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PostPosted: Sat May 31, '14, 3:28 pm 
A former developer for Bulletstorm made this claim and tried to justify it in the following article: ... 0-6419971/

He brings up some good points, and I think it's hard to charge $60 for a game and get the market penetration that you desire with a lesser known game. I rarely, if ever pay $60 for any game. I wait for price cuts and then when they are $20-$30 I will consider buying them.

I don't think devs charging $60 for a game is "insane", but I think that a lot of games don't deserve to the priced that high, and I think devs use the market standards to try to squeeze more money out of consumers. However, I think it usually ends up back firing on the devs, since people will feel cheated in paying $60 for a game that doesn't last very long, or a game that doesn't have a lot of content.

What are your thoughts on this?

PostPosted: Sat May 31, '14, 3:58 pm 
It really does seem high to me. Of course I remember when N64 games were up to 80 bucks a pop, and I know Jaguar and other insane platforms like that had some crazy expensive games, but $60 for a disc and a bit of plastic seems a little excessive at this point. At least N64 games were carts and they still last to this day.

PostPosted: Sat May 31, '14, 8:45 pm 
I think $60 for a game is way too much, however, I have spent that or almost that much for a few popular games that were out recently. They were gifts, otherwise I probably would not have spent that much for a game I wanted for myself. As long as people are willing to pay that much and more for a game (and a lot of people/gamers are willing to do so) then I don't see the prices coming down that much for a long time. Gaming is about the only hobby that a lot of people have these days and some are willing to put their money into it as long as it makes them happy, and the gaming companies and stores know this, I think, so the prices don't come down very much.

PostPosted: Sun Jun 1, '14, 2:42 am 
So, I went back and ran the numbers, and it seems that while $60.00 is a scary sticker price, in terms of real dollars it's actually at the lower end of what new console games have cost over the years, and that's not even taking into account that there are a number of console games that cost that much if not more in prior generations. Chrono Trigger was definitely $60.00 when it was first released, and PSIV regularly retailed anywhere from $90-100.

PostPosted: Sun Jun 1, '14, 4:26 am 
Personally, I have no problem handing out cash for a game I'm looking forward to, heck just recently I forked out quite a bit of cash for the Watch Dogs Limited Edition with season pass, which set me back by a bit more than I'm proud to admit.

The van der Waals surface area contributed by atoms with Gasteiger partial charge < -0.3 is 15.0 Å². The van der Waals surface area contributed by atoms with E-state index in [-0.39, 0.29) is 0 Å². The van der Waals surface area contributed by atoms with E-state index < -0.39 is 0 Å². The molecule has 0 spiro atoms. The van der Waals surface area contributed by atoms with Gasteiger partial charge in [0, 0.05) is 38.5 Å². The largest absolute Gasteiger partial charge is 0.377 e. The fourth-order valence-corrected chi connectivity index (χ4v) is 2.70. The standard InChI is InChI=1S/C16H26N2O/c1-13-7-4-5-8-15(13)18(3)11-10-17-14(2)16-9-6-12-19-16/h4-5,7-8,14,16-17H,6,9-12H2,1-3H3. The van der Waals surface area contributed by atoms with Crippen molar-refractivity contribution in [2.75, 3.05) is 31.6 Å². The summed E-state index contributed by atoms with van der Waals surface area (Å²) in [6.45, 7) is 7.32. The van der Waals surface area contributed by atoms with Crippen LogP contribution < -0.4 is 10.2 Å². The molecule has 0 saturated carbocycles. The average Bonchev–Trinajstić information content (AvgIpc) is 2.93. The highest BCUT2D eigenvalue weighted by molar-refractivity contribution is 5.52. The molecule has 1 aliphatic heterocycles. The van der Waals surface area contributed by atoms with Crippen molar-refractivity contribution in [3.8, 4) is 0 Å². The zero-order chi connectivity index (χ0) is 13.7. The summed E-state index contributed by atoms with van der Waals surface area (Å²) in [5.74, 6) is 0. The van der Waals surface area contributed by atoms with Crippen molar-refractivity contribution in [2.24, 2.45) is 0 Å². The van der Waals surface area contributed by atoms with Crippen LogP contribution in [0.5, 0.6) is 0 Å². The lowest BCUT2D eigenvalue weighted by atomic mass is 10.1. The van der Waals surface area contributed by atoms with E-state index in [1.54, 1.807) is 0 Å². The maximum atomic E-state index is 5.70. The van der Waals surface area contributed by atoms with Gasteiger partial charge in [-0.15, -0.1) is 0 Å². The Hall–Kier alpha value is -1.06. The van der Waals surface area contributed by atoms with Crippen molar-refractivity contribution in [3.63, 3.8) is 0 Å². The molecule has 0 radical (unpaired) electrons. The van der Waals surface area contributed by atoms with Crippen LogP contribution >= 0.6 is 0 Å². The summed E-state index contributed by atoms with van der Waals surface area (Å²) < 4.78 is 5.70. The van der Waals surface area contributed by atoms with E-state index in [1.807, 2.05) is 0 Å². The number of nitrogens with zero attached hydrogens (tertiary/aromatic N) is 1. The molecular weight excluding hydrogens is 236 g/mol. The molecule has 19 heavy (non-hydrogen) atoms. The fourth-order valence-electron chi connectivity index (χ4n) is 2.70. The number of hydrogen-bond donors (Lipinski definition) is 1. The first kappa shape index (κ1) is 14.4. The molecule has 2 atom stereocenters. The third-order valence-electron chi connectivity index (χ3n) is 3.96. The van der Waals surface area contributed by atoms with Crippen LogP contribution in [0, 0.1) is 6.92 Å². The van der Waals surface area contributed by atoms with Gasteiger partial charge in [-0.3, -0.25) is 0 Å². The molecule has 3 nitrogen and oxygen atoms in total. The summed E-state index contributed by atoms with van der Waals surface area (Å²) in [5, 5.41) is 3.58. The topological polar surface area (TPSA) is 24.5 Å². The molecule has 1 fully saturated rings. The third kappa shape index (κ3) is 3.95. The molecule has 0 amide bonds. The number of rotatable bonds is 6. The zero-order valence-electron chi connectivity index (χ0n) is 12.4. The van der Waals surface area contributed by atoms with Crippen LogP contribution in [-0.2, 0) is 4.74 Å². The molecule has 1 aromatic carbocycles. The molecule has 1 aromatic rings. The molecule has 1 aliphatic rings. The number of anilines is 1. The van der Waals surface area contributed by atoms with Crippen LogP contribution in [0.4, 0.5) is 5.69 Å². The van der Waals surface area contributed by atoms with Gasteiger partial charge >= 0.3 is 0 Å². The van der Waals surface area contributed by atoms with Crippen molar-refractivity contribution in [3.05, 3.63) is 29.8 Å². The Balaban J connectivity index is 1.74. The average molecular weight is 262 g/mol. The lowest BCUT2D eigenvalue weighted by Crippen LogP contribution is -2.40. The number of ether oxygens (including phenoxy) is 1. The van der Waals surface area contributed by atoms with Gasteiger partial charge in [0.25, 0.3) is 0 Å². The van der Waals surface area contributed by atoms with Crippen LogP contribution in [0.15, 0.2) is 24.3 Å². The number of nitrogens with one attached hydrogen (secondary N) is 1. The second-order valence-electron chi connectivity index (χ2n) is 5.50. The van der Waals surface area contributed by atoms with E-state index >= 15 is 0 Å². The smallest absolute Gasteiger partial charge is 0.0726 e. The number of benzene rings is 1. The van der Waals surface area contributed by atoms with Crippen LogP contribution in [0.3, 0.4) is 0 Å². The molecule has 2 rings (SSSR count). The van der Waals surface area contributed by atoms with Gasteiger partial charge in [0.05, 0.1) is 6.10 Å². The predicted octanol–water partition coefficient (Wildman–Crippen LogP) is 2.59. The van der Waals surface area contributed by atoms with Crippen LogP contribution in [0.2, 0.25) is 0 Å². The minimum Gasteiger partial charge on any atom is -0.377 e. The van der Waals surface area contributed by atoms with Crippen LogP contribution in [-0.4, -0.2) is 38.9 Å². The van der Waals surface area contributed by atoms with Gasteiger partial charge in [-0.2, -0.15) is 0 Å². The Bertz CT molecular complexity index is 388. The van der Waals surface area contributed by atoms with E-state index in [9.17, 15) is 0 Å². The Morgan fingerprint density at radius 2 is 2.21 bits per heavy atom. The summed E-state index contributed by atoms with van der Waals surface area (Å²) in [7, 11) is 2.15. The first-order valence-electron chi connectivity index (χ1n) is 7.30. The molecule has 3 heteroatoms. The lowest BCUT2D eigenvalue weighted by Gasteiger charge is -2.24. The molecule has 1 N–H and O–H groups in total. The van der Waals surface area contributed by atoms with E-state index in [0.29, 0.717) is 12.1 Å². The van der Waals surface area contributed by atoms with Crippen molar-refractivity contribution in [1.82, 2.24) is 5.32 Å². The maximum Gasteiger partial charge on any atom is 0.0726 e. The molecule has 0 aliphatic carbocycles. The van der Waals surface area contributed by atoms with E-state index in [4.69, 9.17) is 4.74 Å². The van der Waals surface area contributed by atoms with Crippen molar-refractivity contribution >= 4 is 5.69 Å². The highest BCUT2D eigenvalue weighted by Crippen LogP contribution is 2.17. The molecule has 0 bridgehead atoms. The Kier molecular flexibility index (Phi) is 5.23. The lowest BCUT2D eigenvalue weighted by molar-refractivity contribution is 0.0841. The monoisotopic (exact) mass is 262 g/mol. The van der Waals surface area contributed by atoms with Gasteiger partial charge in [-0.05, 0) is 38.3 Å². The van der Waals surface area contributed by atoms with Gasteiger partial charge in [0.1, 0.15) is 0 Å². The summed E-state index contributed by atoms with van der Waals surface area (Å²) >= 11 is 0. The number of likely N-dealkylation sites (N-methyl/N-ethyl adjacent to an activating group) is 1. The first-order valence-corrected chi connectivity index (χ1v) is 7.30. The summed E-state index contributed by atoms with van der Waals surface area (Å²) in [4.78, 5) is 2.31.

What I don't like though is that I'm starting to see games at the $70 rather than the $60 range. I don't like that. It just makes you question at what point are they going to start at $80, or even $100? At the current rate we're going, I'd say within the next decade.

PostPosted: Sun Jun 1, '14, 5:13 pm 
Well maybe it's just me, but I don't feel the urgency to play new games like I used to. When I was younger, I would pay anything to get the latest games and I couldn't wait. Now, I have so many unplayed games that buying another game for full price just feels foolish to me. I have enough games to keep me busy until X game comes down in price. So why blow the $60 if I can get it for $20 when I will actually be ready to play it.

Another problem I have with the current pricing is you just don't seem to get much for your money these days. Like Bragatyr said, you get a disc, a flimsy case, and MAYBE a few page instruction manual.

Does anyone remember the company Working Designs? They used to make JRPGs back in the PS/Saturn generation. They used to give you so much crap with their games that it really felt like you were buying something. They would give you fold out maps, hard cover instruction manuals that were foil embossed, art books, soundtracks, and extra discs with "making of the game" videos. You don't even see this much stuff in collector's edition of games now, which cost a lot more than standard editions.

Working Designs games are the kind of games I would have no problem paying $60 for, but guess what.......back in the day they didn't cost any more than a standard game. Sadly Working Designs is no more, but I will say that Working Designs games were probably the last time I spent full price for a game, and felt completely satisfied in doing so.

PostPosted: Sun Jun 1, '14, 6:24 pm 
I'm with VistaBlade on this. I generally don't feel urgency with getting new games, as my backlog is so huge, and I'd rather pay for it when A) I feel like I'll be playing it soon and/or B) I just manage to find it at a really good price or with a really good deal, whether I'll get to it soon or not. As a PS Plus subscriber, if I wait long enough I can even get a lot of games I want to play free. Recently Puppeteer went free for PS Plus subscribers, and that was one I was interested in. By waiting, I downloaded it free. Waiting also can get you Game of the Year editions with additional content - I recently got the first Borderlands GOTY for $10, so it's the base game plus all the DLC.